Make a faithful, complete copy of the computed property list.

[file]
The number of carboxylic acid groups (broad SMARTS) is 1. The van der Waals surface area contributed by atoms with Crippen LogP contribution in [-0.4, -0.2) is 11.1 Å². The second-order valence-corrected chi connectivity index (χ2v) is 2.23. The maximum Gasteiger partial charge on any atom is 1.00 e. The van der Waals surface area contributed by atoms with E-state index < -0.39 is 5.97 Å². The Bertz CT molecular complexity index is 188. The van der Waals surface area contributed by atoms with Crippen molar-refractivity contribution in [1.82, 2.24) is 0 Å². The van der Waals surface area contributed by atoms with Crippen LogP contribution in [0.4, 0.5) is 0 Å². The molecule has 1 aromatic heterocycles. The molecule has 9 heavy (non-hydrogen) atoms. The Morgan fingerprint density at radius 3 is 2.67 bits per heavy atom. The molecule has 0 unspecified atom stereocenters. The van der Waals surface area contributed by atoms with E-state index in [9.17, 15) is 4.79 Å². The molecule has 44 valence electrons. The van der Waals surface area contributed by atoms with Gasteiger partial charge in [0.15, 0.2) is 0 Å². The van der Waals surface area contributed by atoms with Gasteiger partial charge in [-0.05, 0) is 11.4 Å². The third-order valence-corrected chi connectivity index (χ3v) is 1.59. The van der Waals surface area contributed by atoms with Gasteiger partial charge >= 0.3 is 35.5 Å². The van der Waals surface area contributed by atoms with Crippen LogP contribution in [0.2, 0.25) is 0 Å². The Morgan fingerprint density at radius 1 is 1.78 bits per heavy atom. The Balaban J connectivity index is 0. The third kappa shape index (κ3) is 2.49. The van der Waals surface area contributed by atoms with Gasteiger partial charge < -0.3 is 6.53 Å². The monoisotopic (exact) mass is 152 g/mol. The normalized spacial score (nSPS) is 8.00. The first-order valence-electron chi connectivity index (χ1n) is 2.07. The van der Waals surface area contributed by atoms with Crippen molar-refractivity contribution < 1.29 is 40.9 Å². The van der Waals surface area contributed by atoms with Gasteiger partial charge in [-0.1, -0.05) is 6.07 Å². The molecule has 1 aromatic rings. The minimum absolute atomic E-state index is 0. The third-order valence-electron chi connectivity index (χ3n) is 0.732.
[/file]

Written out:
The number of carboxylic acid groups (broad SMARTS) is 1. The van der Waals surface area contributed by atoms with Crippen LogP contribution in [-0.4, -0.2) is 11.1 Å². The second-order valence-corrected chi connectivity index (χ2v) is 2.23. The maximum Gasteiger partial charge on any atom is 1.00 e. The van der Waals surface area contributed by atoms with E-state index < -0.39 is 5.97 Å². The Bertz CT molecular complexity index is 188. The van der Waals surface area contributed by atoms with Crippen molar-refractivity contribution in [1.82, 2.24) is 0 Å². The van der Waals surface area contributed by atoms with Crippen LogP contribution in [0.4, 0.5) is 0 Å². The molecule has 1 aromatic heterocycles. The molecule has 9 heavy (non-hydrogen) atoms. The Morgan fingerprint density at radius 3 is 2.67 bits per heavy atom. The molecule has 0 unspecified atom stereocenters. The van der Waals surface area contributed by atoms with E-state index in [9.17, 15) is 4.79 Å². The molecule has 44 valence electrons. The van der Waals surface area contributed by atoms with Gasteiger partial charge in [0.15, 0.2) is 0 Å². The van der Waals surface area contributed by atoms with Gasteiger partial charge in [-0.05, 0) is 11.4 Å². The third-order valence-corrected chi connectivity index (χ3v) is 1.59. The van der Waals surface area contributed by atoms with Gasteiger partial charge >= 0.3 is 35.5 Å². The van der Waals surface area contributed by atoms with Crippen LogP contribution in [0.2, 0.25) is 0 Å². The Morgan fingerprint density at radius 1 is 1.78 bits per heavy atom. The Balaban J connectivity index is 0. The third kappa shape index (κ3) is 2.49. The van der Waals surface area contributed by atoms with Gasteiger partial charge < -0.3 is 6.53 Å². The monoisotopic (exact) mass is 152 g/mol. The normalized spacial score (nSPS) is 8.00. The first-order valence-electron chi connectivity index (χ1n) is 2.07. The van der Waals surface area contributed by atoms with Crippen molar-refractivity contribution < 1.29 is 40.9 Å². The van der Waals surface area contributed by atoms with Gasteiger partial charge in [-0.1, -0.05) is 6.07 Å². The molecule has 1 aromatic rings. The minimum absolute atomic E-state index is 0. The third-order valence-electron chi connectivity index (χ3n) is 0.732.